Beverly Buchanan (1940–2015) explored the relationship between place and personal, historical, and geological memory. Engaging with the most vanguard movements of her time, including Land Art, Post-Minimalism, and feminism, she linked political and social consciousness to the formal aesthetics of abstraction.
The most comprehensive exhibition of Buchanan’s work to date, Beverly Buchanan—Ruins and Rituals presents approximately 200 objects, including sculpture, painting, photography, drawing, and notebooks of the artist’s writing as well as documentation of performances. A new video installation of her existing earthworks is presented for the first time.
Emphasizing how Buchanan’s work resisted easy categorization, this exhibition investigates her dialogue not only with a range of styles, materials, and movements, but also with gender, race, and identity. Works on view examine histories of locations where she lived and worked, including Florida, New York, and Georgia.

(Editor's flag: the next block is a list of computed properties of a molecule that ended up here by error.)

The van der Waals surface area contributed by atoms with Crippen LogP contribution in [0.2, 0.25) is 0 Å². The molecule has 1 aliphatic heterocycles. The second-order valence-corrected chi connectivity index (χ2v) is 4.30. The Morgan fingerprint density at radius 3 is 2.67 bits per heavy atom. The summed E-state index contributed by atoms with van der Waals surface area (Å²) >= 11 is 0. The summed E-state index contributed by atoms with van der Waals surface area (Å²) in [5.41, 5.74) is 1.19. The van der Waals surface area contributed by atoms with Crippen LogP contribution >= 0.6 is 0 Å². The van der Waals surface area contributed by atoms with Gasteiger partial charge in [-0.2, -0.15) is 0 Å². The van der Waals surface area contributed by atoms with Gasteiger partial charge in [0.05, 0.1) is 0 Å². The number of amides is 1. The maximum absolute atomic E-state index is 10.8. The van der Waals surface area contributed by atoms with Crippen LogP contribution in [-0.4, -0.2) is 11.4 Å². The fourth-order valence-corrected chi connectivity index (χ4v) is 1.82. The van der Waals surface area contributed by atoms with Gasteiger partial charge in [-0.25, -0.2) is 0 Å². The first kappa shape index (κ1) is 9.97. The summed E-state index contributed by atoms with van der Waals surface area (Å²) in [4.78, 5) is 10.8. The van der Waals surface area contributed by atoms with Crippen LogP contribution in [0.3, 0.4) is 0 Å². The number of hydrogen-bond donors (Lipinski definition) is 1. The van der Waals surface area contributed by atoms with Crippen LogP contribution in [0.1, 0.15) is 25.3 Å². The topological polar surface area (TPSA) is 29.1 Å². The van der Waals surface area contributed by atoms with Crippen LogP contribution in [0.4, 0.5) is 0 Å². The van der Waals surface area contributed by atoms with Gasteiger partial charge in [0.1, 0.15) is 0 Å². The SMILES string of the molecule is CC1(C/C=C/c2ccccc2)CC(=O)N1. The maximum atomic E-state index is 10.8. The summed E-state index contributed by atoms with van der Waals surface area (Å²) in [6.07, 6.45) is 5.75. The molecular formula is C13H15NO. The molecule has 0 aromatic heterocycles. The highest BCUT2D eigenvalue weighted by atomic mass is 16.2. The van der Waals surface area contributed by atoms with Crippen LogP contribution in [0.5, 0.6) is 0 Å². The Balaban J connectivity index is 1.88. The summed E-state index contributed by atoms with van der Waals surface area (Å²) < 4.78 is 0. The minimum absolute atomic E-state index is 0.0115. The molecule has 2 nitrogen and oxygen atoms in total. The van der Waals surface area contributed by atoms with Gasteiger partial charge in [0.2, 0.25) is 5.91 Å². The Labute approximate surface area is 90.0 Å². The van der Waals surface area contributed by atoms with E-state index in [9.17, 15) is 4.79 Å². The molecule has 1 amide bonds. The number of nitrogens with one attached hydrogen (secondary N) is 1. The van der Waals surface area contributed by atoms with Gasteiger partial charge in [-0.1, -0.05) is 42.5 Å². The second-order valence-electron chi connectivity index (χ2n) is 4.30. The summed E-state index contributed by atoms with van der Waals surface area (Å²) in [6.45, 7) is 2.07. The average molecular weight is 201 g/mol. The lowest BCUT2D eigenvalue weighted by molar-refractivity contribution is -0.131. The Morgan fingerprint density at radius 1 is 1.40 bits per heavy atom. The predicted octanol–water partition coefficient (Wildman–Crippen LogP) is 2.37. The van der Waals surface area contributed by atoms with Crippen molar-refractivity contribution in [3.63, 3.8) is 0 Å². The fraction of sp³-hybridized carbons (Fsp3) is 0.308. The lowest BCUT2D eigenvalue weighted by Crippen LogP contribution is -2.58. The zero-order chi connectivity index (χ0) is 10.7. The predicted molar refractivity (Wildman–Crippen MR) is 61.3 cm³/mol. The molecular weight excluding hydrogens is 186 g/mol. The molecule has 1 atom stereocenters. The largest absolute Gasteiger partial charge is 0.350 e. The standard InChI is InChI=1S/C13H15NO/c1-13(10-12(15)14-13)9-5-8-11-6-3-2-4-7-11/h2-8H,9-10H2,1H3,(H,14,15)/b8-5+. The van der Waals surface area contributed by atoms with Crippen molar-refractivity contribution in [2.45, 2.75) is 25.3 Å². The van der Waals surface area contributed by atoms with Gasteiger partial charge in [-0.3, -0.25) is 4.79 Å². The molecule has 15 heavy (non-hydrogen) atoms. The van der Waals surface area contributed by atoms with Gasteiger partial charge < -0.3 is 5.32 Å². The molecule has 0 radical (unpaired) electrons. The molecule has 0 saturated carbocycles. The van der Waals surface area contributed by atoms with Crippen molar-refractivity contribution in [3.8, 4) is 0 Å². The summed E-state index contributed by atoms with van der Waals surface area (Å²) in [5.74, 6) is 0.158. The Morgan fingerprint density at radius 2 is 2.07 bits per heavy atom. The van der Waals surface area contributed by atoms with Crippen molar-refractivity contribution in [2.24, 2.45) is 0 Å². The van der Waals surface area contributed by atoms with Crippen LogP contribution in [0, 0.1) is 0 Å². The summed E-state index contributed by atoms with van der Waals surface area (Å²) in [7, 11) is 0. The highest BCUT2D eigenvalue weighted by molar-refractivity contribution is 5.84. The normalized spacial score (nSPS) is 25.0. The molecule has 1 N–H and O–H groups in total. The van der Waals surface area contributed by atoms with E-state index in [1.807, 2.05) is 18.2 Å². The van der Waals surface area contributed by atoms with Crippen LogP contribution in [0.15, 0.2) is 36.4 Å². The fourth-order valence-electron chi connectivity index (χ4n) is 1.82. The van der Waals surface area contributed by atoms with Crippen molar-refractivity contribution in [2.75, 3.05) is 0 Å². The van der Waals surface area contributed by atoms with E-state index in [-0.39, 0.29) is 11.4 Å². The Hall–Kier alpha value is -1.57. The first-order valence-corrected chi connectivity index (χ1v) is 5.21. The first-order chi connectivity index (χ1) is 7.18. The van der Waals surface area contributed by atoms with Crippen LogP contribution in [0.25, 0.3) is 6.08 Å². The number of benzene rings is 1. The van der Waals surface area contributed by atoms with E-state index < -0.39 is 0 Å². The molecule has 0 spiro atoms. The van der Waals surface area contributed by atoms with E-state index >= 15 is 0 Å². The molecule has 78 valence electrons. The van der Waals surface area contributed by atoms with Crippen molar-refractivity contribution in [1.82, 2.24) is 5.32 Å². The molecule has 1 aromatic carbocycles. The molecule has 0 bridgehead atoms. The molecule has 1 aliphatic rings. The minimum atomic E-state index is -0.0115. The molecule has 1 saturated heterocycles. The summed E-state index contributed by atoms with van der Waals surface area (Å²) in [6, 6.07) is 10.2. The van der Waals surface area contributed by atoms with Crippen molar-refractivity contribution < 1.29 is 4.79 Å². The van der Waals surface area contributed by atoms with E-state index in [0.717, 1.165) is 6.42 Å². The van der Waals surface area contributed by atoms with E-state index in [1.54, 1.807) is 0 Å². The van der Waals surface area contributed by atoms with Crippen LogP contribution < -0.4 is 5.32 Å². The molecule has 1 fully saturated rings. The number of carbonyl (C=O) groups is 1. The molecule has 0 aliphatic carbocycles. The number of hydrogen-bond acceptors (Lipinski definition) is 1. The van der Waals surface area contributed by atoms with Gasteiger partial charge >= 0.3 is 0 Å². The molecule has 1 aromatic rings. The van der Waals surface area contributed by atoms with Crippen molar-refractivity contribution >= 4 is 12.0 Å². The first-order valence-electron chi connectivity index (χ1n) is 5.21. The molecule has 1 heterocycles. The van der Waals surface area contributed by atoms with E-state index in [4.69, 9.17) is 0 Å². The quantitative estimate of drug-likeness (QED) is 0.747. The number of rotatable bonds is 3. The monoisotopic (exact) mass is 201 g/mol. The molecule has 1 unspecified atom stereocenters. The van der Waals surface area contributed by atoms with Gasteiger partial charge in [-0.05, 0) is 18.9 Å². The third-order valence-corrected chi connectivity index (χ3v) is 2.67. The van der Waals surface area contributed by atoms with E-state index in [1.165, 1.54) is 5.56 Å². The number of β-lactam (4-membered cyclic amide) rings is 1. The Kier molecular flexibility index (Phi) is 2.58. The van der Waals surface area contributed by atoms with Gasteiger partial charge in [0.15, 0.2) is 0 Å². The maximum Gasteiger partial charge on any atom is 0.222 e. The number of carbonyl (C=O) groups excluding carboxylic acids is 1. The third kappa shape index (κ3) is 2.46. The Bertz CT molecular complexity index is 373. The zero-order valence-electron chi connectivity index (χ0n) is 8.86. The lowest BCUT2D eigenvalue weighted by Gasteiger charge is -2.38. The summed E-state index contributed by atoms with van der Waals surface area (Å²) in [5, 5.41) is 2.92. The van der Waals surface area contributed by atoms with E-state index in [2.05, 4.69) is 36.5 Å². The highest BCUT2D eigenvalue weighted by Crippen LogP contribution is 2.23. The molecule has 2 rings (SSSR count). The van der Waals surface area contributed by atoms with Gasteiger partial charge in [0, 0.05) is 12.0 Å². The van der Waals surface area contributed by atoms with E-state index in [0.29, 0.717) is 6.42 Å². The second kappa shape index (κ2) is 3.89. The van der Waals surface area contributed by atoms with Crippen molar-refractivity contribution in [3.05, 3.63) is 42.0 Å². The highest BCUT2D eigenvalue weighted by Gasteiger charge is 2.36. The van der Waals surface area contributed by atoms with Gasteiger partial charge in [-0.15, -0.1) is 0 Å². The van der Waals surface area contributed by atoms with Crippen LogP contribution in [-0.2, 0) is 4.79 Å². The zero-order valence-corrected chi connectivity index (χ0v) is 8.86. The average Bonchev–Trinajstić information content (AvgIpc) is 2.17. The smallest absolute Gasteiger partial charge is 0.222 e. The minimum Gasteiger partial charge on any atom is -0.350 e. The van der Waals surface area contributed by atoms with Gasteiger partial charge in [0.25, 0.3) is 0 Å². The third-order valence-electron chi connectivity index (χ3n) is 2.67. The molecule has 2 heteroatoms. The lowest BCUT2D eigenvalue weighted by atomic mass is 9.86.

According to Buchanan, "… a lot of my pieces have the word 'ruins' in their titles because I think that tells you this object has been through a lot and survived—that’s the idea behind the sculptures…it’s like, 'Here I am; I’m still here!' "
Credit: Exhibition overview from museum website.